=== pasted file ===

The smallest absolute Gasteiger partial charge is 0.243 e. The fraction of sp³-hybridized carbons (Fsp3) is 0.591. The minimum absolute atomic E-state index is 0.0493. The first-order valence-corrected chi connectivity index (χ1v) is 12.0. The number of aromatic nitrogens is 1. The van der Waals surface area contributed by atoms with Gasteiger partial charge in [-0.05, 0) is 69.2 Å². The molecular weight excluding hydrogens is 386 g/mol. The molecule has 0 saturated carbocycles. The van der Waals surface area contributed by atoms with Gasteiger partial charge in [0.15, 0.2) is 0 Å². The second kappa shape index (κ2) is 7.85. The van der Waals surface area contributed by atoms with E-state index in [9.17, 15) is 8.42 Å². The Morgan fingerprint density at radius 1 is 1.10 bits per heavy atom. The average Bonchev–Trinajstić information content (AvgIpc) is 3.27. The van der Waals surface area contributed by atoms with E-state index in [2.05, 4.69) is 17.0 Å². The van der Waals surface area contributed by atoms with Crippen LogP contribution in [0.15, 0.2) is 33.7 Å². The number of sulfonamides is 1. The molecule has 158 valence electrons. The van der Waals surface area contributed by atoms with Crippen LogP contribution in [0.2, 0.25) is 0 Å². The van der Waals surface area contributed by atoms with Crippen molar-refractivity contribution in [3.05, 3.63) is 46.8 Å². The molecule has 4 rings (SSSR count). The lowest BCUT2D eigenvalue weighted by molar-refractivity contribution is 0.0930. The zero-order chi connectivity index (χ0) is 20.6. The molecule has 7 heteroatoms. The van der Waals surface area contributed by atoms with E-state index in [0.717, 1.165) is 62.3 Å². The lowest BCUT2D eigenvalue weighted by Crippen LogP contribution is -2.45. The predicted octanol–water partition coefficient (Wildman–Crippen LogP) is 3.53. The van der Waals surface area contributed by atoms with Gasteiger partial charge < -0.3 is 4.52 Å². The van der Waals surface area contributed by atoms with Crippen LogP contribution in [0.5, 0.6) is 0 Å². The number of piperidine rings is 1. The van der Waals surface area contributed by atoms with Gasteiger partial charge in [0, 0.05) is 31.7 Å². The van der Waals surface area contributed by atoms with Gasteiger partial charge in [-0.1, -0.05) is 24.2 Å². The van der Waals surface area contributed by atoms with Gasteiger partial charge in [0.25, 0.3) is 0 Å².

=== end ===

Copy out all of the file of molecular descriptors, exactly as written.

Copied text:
The smallest absolute Gasteiger partial charge is 0.243 e. The fraction of sp³-hybridized carbons (Fsp3) is 0.591. The minimum absolute atomic E-state index is 0.0493. The first-order valence-corrected chi connectivity index (χ1v) is 12.0. The number of aromatic nitrogens is 1. The van der Waals surface area contributed by atoms with Gasteiger partial charge in [-0.05, 0) is 69.2 Å². The molecular weight excluding hydrogens is 386 g/mol. The molecule has 0 saturated carbocycles. The van der Waals surface area contributed by atoms with Gasteiger partial charge in [0.15, 0.2) is 0 Å². The second kappa shape index (κ2) is 7.85. The van der Waals surface area contributed by atoms with E-state index in [9.17, 15) is 8.42 Å². The Morgan fingerprint density at radius 1 is 1.10 bits per heavy atom. The average Bonchev–Trinajstić information content (AvgIpc) is 3.27. The van der Waals surface area contributed by atoms with E-state index in [2.05, 4.69) is 17.0 Å². The van der Waals surface area contributed by atoms with Crippen LogP contribution in [0.15, 0.2) is 33.7 Å². The number of sulfonamides is 1. The molecule has 158 valence electrons. The van der Waals surface area contributed by atoms with Crippen LogP contribution in [0.2, 0.25) is 0 Å². The van der Waals surface area contributed by atoms with Crippen molar-refractivity contribution in [3.05, 3.63) is 46.8 Å². The molecule has 4 rings (SSSR count). The lowest BCUT2D eigenvalue weighted by molar-refractivity contribution is 0.0930. The zero-order chi connectivity index (χ0) is 20.6. The molecule has 7 heteroatoms. The van der Waals surface area contributed by atoms with E-state index in [0.717, 1.165) is 62.3 Å². The lowest BCUT2D eigenvalue weighted by Crippen LogP contribution is -2.45. The predicted octanol–water partition coefficient (Wildman–Crippen LogP) is 3.53. The van der Waals surface area contributed by atoms with Gasteiger partial charge < -0.3 is 4.52 Å². The van der Waals surface area contributed by atoms with Crippen LogP contribution in [0.5, 0.6) is 0 Å². The number of piperidine rings is 1. The van der Waals surface area contributed by atoms with Gasteiger partial charge in [0, 0.05) is 31.7 Å². The van der Waals surface area contributed by atoms with Gasteiger partial charge in [-0.1, -0.05) is 24.2 Å². The van der Waals surface area contributed by atoms with Gasteiger partial charge in [0.25, 0.3) is 0 Å².